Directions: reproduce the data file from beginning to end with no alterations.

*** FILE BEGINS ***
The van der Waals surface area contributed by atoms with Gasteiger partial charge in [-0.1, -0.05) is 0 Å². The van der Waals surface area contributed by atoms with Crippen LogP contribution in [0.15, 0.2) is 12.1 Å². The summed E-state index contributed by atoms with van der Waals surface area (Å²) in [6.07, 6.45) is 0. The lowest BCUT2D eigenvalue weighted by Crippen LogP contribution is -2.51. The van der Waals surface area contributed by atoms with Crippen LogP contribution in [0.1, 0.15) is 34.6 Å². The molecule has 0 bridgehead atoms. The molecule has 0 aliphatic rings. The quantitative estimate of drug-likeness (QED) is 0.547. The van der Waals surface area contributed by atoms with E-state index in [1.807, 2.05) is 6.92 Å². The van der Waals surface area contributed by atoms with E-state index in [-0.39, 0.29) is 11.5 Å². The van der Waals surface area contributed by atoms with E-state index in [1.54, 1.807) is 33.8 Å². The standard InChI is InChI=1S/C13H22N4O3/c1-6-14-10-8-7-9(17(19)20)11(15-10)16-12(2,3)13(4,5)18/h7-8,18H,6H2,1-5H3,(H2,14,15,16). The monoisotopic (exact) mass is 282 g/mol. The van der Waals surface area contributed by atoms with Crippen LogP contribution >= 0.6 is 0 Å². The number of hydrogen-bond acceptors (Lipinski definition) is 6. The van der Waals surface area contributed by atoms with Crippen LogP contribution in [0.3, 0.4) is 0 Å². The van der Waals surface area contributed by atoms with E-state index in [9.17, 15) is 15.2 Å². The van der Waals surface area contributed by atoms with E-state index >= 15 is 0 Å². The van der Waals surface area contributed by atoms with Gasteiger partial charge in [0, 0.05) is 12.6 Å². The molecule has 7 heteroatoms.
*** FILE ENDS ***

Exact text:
The van der Waals surface area contributed by atoms with Gasteiger partial charge in [-0.1, -0.05) is 0 Å². The van der Waals surface area contributed by atoms with Crippen LogP contribution in [0.15, 0.2) is 12.1 Å². The summed E-state index contributed by atoms with van der Waals surface area (Å²) in [6.07, 6.45) is 0. The lowest BCUT2D eigenvalue weighted by Crippen LogP contribution is -2.51. The van der Waals surface area contributed by atoms with Crippen LogP contribution in [0.1, 0.15) is 34.6 Å². The molecule has 0 bridgehead atoms. The molecule has 0 aliphatic rings. The quantitative estimate of drug-likeness (QED) is 0.547. The van der Waals surface area contributed by atoms with E-state index in [1.807, 2.05) is 6.92 Å². The van der Waals surface area contributed by atoms with E-state index in [-0.39, 0.29) is 11.5 Å². The van der Waals surface area contributed by atoms with E-state index in [1.54, 1.807) is 33.8 Å². The standard InChI is InChI=1S/C13H22N4O3/c1-6-14-10-8-7-9(17(19)20)11(15-10)16-12(2,3)13(4,5)18/h7-8,18H,6H2,1-5H3,(H2,14,15,16). The monoisotopic (exact) mass is 282 g/mol. The van der Waals surface area contributed by atoms with Crippen LogP contribution >= 0.6 is 0 Å². The number of hydrogen-bond acceptors (Lipinski definition) is 6. The van der Waals surface area contributed by atoms with Crippen LogP contribution in [0.3, 0.4) is 0 Å². The van der Waals surface area contributed by atoms with E-state index in [9.17, 15) is 15.2 Å². The van der Waals surface area contributed by atoms with E-state index >= 15 is 0 Å². The van der Waals surface area contributed by atoms with Gasteiger partial charge in [0, 0.05) is 12.6 Å². The molecule has 7 heteroatoms.